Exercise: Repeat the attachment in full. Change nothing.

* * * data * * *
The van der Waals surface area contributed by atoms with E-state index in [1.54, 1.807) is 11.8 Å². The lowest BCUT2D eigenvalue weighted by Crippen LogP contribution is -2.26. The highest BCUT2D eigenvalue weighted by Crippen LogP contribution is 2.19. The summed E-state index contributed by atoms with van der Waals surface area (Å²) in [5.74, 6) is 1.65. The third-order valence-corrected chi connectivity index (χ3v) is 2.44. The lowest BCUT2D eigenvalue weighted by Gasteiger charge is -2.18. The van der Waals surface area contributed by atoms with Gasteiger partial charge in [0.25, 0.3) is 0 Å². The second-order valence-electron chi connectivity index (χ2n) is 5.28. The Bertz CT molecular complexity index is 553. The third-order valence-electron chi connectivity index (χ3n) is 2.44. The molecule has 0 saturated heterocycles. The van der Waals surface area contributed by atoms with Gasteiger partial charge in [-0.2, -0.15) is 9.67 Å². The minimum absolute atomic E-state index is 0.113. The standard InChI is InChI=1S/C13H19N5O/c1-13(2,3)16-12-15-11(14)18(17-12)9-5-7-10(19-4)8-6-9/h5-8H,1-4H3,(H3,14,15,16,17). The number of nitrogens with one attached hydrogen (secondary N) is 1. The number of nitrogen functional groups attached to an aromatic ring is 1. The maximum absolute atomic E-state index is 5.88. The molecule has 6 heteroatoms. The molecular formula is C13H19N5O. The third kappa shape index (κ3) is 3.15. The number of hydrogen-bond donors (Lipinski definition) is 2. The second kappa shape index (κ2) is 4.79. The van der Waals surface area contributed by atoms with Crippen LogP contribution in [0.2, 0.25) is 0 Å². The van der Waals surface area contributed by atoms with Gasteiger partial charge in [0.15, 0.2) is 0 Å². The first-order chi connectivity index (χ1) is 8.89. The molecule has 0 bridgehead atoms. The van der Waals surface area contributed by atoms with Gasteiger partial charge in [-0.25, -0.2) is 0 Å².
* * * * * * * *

The van der Waals surface area contributed by atoms with E-state index in [1.54, 1.807) is 11.8 Å². The lowest BCUT2D eigenvalue weighted by Crippen LogP contribution is -2.26. The highest BCUT2D eigenvalue weighted by Crippen LogP contribution is 2.19. The summed E-state index contributed by atoms with van der Waals surface area (Å²) in [5.74, 6) is 1.65. The third-order valence-corrected chi connectivity index (χ3v) is 2.44. The lowest BCUT2D eigenvalue weighted by Gasteiger charge is -2.18. The van der Waals surface area contributed by atoms with Gasteiger partial charge in [0.25, 0.3) is 0 Å². The second-order valence-electron chi connectivity index (χ2n) is 5.28. The Bertz CT molecular complexity index is 553. The third-order valence-electron chi connectivity index (χ3n) is 2.44. The molecule has 0 saturated heterocycles. The van der Waals surface area contributed by atoms with Gasteiger partial charge in [-0.2, -0.15) is 9.67 Å². The minimum absolute atomic E-state index is 0.113. The standard InChI is InChI=1S/C13H19N5O/c1-13(2,3)16-12-15-11(14)18(17-12)9-5-7-10(19-4)8-6-9/h5-8H,1-4H3,(H3,14,15,16,17). The number of nitrogens with one attached hydrogen (secondary N) is 1. The number of nitrogen functional groups attached to an aromatic ring is 1. The maximum absolute atomic E-state index is 5.88. The molecule has 6 heteroatoms. The molecular formula is C13H19N5O. The third kappa shape index (κ3) is 3.15. The number of hydrogen-bond donors (Lipinski definition) is 2. The second kappa shape index (κ2) is 4.79. The van der Waals surface area contributed by atoms with Crippen LogP contribution in [0.2, 0.25) is 0 Å². The van der Waals surface area contributed by atoms with Gasteiger partial charge in [0.15, 0.2) is 0 Å². The first-order chi connectivity index (χ1) is 8.89. The molecule has 0 bridgehead atoms. The van der Waals surface area contributed by atoms with Gasteiger partial charge in [-0.25, -0.2) is 0 Å².